Sunday, June 8, 2014
Living Despite Chronic Migraines #MHAMBC
The Day 8 prompt is to relate the following quote to migraines: "It does not do well to dwell on dreams and forget to live." JK Rowlings
Seems to me you could replace dreams with most anything and the same would hold true. Dwelling is sort of like the mind being stuck on something and I just don't see how one can really live in the present while in such a state. Certainly dwelling on migraines is contrary to living life.
In the early years, after my episodic migraines went chronic, it was hard not to dwell on what was happening to me. Especially when there were a few months during which the migraine pain was constant. It was like the migraines had taken over my life and certainly dominated my thoughts. I didn't understand what was happening, I was scared and just in so much pain, every second of every day... What a dark place to be both physically and mentally. This is when I was still certain that I just needed to figure out what happened to cause this craziness, take care of it and return to living my life as it was before.
At some point you have to pick yourself up and figure out how to go on living anyway. After a while it became important to me that these migraines (and later the fibromyalgia) not define who I am. I knew I couldn't carry on as if everything was normal so basically I had to relearn how to live within the confines of my chronic pain. I had to work up the courage to go out in the world and still participate in activities. I had to figure out how to pace myself and make adjustments to everything I wanted to do in order to maximize my ability to function. I had to find light exercises that allowed me to move and stay fit without triggering a migraine or a big fibro-flare. I learned how to distract myself from the symptoms with comedy and projects. I've learned a great deal in the past 8 years about living with chronic migraines and fibromyalgia.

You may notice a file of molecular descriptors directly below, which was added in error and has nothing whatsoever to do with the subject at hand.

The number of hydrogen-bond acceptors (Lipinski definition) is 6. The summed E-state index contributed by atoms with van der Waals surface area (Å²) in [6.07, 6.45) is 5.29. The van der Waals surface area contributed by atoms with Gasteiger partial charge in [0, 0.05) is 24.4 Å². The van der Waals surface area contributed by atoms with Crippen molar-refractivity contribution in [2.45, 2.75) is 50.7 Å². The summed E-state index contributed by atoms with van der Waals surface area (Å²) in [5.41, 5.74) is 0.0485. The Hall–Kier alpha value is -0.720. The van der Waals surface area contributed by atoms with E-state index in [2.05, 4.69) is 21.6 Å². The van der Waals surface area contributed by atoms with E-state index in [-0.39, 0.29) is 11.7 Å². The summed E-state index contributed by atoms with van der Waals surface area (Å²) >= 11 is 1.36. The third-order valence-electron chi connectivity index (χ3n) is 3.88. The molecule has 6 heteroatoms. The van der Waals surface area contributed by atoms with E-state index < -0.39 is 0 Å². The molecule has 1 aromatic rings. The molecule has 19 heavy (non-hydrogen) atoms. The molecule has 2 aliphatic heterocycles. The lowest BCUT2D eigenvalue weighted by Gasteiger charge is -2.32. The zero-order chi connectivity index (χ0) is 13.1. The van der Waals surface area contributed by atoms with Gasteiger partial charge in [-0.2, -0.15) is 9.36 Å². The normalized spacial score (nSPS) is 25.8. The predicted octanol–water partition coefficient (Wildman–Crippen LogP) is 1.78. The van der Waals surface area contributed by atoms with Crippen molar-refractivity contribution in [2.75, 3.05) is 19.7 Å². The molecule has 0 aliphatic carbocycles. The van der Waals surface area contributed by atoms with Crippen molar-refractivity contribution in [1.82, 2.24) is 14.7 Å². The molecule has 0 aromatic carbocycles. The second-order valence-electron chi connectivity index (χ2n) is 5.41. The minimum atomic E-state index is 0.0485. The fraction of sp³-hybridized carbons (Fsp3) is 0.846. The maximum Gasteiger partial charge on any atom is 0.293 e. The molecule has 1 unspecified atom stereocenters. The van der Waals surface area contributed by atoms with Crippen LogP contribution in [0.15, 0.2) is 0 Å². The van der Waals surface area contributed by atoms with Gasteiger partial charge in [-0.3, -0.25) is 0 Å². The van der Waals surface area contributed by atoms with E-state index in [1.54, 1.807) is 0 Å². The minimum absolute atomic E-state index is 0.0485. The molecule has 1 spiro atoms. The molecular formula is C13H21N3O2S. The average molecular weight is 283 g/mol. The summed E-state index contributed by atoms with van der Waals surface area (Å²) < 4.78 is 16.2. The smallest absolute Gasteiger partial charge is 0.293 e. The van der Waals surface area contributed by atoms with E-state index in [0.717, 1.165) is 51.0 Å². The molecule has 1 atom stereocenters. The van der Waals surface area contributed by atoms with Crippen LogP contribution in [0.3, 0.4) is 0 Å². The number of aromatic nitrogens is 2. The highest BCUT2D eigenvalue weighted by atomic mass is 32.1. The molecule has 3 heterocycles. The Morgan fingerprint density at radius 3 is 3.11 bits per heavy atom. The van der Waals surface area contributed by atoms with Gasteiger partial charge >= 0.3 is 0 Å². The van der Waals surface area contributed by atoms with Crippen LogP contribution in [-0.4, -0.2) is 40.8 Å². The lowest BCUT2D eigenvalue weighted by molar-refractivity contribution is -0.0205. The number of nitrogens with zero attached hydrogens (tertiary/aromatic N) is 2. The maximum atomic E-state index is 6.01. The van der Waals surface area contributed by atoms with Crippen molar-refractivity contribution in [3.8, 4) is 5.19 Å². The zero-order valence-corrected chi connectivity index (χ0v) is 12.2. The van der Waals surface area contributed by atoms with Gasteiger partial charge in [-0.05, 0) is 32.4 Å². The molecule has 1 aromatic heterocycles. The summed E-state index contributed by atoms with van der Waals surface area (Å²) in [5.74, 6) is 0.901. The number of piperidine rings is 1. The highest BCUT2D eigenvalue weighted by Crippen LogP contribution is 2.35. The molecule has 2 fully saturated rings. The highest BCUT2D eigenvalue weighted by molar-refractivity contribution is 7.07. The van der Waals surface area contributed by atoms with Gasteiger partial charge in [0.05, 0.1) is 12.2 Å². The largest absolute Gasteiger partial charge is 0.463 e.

Yes, chronic pain does occupy my mind daily. Of course it does, there is not a single minute of the day that I am not in pain AND dealing with at least one other symptom. The difference now is that I have parameters to work within that allow my mind to think about my projects, domestic chores, philosophy, hubby, whatever. So long as pain is at a manageable level, my mind is easily occupied with many such things. When the pain reaches about an 8 out of 10, I have to step in and provide myself with mindless comedy or reruns of old shows to distract myself. Left unchecked, that kind of pain can easily take over my mind and invite in all kinds of panic and fear.
All the effort has been well worth it. My quality of life has improved over the years as I've gotten better at living with chronic pain. Much more work lay ahead as I continue on this journey. I hope in next couple of years is to reduce the frequency and severity of my pain and other symptoms through better pain management techniques.